By Wolf Schneider
In this day of mass merchandising and computerized social networking, Jeff Storey chooses instead to sell his storyteller sculptures to clients he knows. He doesn’t have a website for his one-of-a-kind artworks, nor does he want one.
“I like to meet the people who see my work,” explains Storey, who is half Cherokee. “I like the personal touch. If you put it on the Internet, it’s there for infinity. I don’t like that. I want my pieces to stay very special. It may limit how many pieces I sell, but that’s fine with me.”
|JEFF STOREY WITH HIS SCULPTURE TITLED EDWARD LAUGHING HORSE, MIXED MEDIA, 6 FEET TALL.|
His sculptures stand 6 feet tall, so Storey can create only about 10 a year. He specializes in mixed-media figurative artworks with Native American themes: He’s made several corn maidens, which represent the spirit of the harvest, and many Indian chiefs. “Most of the figures are based on historical Indian chiefs throughout the tribes,” Storey says.
These figurative sculptures are built on a base of steel on which stands a sterling silver body. The figure is usually draped with a Navajo rug for ceremonial effect, or sometimes with leather or antique furs. Storey carves the faces out of sculptor’s clay. Then he adds wild turkey or macaw feathers, porcupine quills, and historical objects he’s collected over the years. He finishes the sculpture with several handmade necklaces, bracelets, and pendants—which he creates to be detachable and wearable. The jewelry almost always contains green turquoise from Storey’s own mine in Cerrillos, NM.
Born in 1946 in Mansfield, MO, to parents who were farmers, Storey spent his early teens in Texas, then moved to San Diego, CA, where he was a professional surfer and collage artist in the ’60s. “Then I bought a piece of turquoise and drilled a hole in it and wore it around my neck on a leather lace, and every surfer had to have one. And that was the start of my business,” he happily recalls. He wasn’t even 20.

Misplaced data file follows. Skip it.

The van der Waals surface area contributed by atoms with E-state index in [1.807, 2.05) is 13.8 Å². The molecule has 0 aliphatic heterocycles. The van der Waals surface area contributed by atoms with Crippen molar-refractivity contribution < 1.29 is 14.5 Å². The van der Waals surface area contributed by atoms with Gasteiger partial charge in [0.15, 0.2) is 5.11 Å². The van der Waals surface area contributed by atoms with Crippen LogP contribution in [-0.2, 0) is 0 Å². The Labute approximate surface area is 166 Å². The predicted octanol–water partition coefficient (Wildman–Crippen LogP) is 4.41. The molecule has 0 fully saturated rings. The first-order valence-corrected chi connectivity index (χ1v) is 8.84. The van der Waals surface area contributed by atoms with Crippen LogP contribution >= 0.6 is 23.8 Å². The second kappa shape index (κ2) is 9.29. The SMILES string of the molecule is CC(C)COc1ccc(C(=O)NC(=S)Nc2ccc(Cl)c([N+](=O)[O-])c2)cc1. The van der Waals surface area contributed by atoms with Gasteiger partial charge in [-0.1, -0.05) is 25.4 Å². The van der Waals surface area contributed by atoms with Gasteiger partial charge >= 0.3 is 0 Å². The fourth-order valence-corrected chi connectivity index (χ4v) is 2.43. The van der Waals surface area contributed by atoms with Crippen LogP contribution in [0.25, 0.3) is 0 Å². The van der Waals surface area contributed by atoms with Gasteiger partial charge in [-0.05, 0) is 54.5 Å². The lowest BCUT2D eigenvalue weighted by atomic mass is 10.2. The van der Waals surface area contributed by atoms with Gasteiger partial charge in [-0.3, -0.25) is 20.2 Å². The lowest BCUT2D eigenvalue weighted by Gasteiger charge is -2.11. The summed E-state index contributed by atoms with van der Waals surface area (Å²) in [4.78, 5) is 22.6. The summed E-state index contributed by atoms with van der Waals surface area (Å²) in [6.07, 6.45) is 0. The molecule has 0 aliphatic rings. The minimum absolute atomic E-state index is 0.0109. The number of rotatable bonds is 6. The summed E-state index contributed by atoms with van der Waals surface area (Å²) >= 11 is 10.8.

He moved to California’s Sequoia National Forest, and then in the ’70s to the mountain town of Cripple Creek, CO. “I heard you could find turquoise in the streets, and I moved there immediately. And you could see turquoise in the streets—on the dirt roads after it rained,” he recalls.
In Colorado, he would spend weeks at a time up in the mountains finding gold, silver, coins, guns, and quartz crystals. He’d sell his treasures at flea markets and to antiques dealers in Colorado Springs. When times were lean, he worked underground in the gold mines. He continued to deal in turquoise and traded it to Indians at Taos Pueblo, which is where he learned to silversmith and make jewelry. And he began crafting small storyteller sculptures.
Relocating in the ’90s to Taos, NM, and then to Santa Fe, Storey bought a turquoise mine in Cerrillos, NM. He still spends several months a year there. “I like the serenity of Cerrillos. It’s such a small town; you have to be careful of what you say because everyone knows it,” he confides. “And the turquoise is right there.”
|CHIEF MEDICINE FOX, MIXED MEDIA, 6 FEET TALL.|
His home base the rest of the time is Payson, AZ. “I like the coolness of the ponderosa pines, and there are rivers here so you can swim. It’s green!” he says. “Plus the Apaches are here, and I do a lot of work with Native people.”
Nowadays, most of Storey’s sculptures are life-size. “That makes a real statement,” he points out. ‰ He says he’s been influenced by the works of Southwest artists Frank Howell and JD Challenger. “They both do Native American chiefs,” he explains.
On the road much of the time in his RV, behind which he pulls a mobile studio in a 30-foot trailer, Storey often shows his work at campgrounds and in national parks. He frequently hand-delivers his sculptures to buyers, setting the pieces up and sharing stories of their derivation.
He considers himself part of a tradition of mountain men and Indians, and over the years his artwork and lifestyle have become inseparable. “I’m very 1800s mountain man-ish,” he says. “I lived in the mountains of California and Colorado and New Mexico. When you’re out there, you’re amongst the gods of the world. It’s not buildings and streets and streetlights. It’s pure survival.” Much of his artwork finds its genesis in the spiritual beliefs of the Native Americans who lived in those same mountains.
“Someone once wrote that nobody ever really owns a piece of my work,” says the artist, “because it is on loan from the earth.” He couldn’t agree more.
He is represented by Western Village, Payson, AZ.
Featured in “Native Arts” December 2008